Japan is a country rich in arts and crafts. Among the famous Japanese arts are:
Bonsai – the art of cultivating miniature trees
Ikebana – the art of flower arrangement
Origami – the art of paper folding
Haiku – the art of Japanese poetry
Gilding – the art of decorating objects with gold in leaf or powder form; and
Calligraphy – the art of writing Japanese characters beautifully
I was first introduced to one of Japanese art forms when I was in preschool. Of course, we had the never-ending paper folding! Me and my classmates made paper airplanes, paper balls, paper flowers, etc. We were fond of making them that when we turned elementary, our teacher required us to have it as a project for the whole year. And that time, she taught us advanced Origami. Then it became very hard for us that we had to purchase Origami manuals. Each object from the manual was so challenging to make that once we did, we considered it as our trophy!
When high school came, we studied Japanese literature. Our Japan-inclination leveled up that our teacher made us write 100 Haikus! Those were more than enough compositions! But we did the project diligently and take note, we didn’t have Mr. Google during those years so we didn’t have any means to cheat. We did our compositions all by ourselves and I enjoyed it for I always love writing. Some of my classmates even asked for some Haikus from me.
Then years in engineering and sciences deprived me of my artistic penchant until last summer when I attended the 2011 JCI Asia-Pacific Conference in Manila. Our brothers from JCI Japan offered to give us free Gold Leaf Gilding and Japanese Calligraphy Workshops.
Since the 16th century, the tradition of creating art using gold leaf has been preserved and continued in Japan. Gold leaf has been used to enhance the beauty of many traditional Japanese arts and has been used in castles, shrines, temples, and on Buddhist altars. It is also used in lacquerware, porcelain and folding screens.
While gilding gold on a mini plate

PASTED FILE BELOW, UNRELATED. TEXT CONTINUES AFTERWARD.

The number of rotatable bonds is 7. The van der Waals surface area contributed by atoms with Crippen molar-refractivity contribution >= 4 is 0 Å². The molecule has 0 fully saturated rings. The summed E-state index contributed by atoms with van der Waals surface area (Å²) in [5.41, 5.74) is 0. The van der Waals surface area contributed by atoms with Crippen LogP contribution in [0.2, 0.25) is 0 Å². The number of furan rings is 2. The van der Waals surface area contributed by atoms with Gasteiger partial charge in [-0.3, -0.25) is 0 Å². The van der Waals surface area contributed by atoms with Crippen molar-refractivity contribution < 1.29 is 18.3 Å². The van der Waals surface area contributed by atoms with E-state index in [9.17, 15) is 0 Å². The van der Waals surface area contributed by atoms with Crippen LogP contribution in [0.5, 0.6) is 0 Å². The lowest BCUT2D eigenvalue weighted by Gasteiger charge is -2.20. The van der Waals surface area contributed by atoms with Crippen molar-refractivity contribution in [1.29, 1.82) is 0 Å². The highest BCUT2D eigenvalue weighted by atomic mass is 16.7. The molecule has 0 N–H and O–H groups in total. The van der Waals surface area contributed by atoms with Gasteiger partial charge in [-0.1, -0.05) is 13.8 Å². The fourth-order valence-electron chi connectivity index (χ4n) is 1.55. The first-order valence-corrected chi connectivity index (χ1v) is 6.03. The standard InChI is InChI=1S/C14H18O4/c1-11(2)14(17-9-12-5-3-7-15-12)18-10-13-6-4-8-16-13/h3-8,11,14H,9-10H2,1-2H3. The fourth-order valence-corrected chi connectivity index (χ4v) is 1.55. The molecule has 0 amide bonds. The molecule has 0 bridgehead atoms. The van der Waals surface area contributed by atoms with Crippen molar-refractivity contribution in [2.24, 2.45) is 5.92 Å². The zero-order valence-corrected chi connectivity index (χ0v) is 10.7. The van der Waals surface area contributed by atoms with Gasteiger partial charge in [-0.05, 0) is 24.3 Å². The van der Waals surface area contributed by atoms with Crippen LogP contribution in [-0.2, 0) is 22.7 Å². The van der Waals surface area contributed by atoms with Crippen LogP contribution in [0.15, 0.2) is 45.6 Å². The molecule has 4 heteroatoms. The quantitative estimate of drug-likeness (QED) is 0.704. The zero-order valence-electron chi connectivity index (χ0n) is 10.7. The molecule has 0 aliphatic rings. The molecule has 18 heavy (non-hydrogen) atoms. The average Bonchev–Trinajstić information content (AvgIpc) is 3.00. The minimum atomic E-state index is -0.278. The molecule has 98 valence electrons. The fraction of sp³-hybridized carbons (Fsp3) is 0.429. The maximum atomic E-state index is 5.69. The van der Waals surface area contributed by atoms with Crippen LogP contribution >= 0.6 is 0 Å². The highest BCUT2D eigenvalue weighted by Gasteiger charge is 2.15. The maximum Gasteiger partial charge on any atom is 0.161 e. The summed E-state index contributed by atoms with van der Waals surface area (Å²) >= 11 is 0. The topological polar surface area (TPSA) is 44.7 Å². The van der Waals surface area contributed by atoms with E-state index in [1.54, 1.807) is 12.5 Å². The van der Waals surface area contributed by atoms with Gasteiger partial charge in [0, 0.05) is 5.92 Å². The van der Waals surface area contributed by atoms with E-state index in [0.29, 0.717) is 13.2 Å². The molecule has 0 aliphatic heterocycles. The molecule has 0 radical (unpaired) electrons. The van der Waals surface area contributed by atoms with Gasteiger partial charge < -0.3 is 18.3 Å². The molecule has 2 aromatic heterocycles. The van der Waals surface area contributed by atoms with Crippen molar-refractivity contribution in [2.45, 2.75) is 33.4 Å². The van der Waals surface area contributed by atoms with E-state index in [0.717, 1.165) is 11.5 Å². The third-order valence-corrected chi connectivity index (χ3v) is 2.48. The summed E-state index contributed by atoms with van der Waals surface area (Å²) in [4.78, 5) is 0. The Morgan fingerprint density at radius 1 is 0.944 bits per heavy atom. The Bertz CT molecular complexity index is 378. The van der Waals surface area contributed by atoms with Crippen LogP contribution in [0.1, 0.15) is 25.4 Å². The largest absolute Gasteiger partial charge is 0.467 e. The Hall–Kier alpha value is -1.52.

The thickness of the gold leaf is 0.1 micrometer. When taking out the gold leaf, be careful. Pick it up with a toothpick and slowly put it into your object. Then a certain chemical is used to let the gold adhere into it permanently.
Successfully gilded a gold rabbit. Thanks to my sensei (teacher)!
99% of Japan’s gold leaf comes from Kanazawa, the capital city of Ishikawa Prefecture. The name for Kanazawa in Japanese is formed by two Chinese characters Kane meaning “gold” and sawa meaning “marsh”. According to a legend, this name is derived from a marsh from which gold appeared.
You can try out gold leafing by visiting Kanazawa which is a United Nations Educational, Scientific and Cultural Organization (UNESCO) designated city of crafts and folk art! Just for stopping by at Kanazawa, you’ll get a piece of Kanazawa gold leaf and a yummy gold leaf candy for that taste of luxurious gold!
Arigatou gozaimasu, JCI Kanazawa!:)
On the other hand, Japanese Calligraphy is an artistic writing of the Japanese language. It is called shodou, or “the way of writing”. Though it shares its roots with the Chinese calligraphy, it has its own styles intrinsic to Japan.
There are three basic writing styles namely:
Kaisho – literally means “correct writing”. Each stroke is made in a deliberate and clear way. Below you can see the character for “dream” in kaisho style:
Image from Web
Gyousho – literally means “traveling writing”. This is the semi-cursive style. It is more flowing and artistic. The same character is written in gyousho below:
Image from Web
Sousho – literally means “grass writing”. This is the flowing cursive style. It supersedes readability as the artist rarely allows his/her brush to leave the paper, resulting in graceful, swooping shapes. It is a more stylized work of art than a vehicle for conveying information. The same character is written in sousho below:
Image from Web
My calligraphy sensei told me that I write good in Japanese calligraphy that he included my name on my mulberry paper for the Japanese character of love. Maybe he must see my English penmanship too. Hehe…
Trying out to spell L-O-V-E
My sensei writing my name in Japanese characters
Arigatou gozaimasu for sharing your arts with us, JCI Japan!:)With my experiences, I can say that Japanese arts are indeed traditional and unique. Japanese had perfected a myriad collection of art forms that reflect Japan’s rich culture. So I encourage you to try one of their arts and get that trance of artistic “Japanesa” in you!
For more information about Kanazawa, visit http://en.wikipedia.org/wiki/Kanazawa,_Ishikawa.